# GR5 Work Big to Small *Further Information...*

## Less work means less 'stress' on a surface

The Primary surfaces (red) may have few or no edge constraints and so you are free to create a good flow of CVs. The surface has less work to do and so the CVs should be more 'relaxed', i'e' have a calm curvature plot.

The Secondary surfaces (green) would typically have continuity constraints on 2 of the 4 sides. This moderate amount of work will have some influence upon the flow of CVs and typically require more CVs and spans to satisfy the constraints.

The Tertiary surfaces (blue) would have continuity constraints on all 4 sides, meaning that they will have to work hard (more CVs) to achieve them, and the extra 'work' creates more extreme curvature.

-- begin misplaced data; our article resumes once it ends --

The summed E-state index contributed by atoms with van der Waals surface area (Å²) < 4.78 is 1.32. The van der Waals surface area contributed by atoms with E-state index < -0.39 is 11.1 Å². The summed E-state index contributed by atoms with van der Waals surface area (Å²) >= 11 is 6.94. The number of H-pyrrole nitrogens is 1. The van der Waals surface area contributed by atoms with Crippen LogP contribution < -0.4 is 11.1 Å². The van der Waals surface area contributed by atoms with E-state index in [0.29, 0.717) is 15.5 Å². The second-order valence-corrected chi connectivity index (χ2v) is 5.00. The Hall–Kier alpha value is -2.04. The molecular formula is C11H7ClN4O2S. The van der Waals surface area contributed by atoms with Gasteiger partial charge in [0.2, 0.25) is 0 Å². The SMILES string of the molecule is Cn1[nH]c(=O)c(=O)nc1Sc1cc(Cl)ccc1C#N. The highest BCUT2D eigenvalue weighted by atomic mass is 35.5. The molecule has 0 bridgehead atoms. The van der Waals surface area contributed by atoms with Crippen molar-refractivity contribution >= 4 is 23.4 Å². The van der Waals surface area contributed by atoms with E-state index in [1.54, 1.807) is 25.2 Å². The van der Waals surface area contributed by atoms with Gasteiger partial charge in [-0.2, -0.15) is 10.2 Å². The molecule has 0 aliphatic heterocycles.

## Understanding the Curvature in Small Blend Surfaces

One way to understand the problem with working 'small to big' is to look at the extreme curvature that can exist in a smal blend surface.

Using the Object Edit → Extend tool with the Merge option set to ** off** is a good way to illustrate the inherent curvature that the small surface would impart to any surface aligning to it.

## Examples

In the seat example below, the effect of allowing the smaller surfaces to influence the larger is clearly visible in the highlights.

Modelling to 'Theoreticals' is another example of working Big to Small. You start with the large 'slab' surfaces (primaries) and then work on the fillets and blends (secondary surfaces). See Golden Rule 6 for examples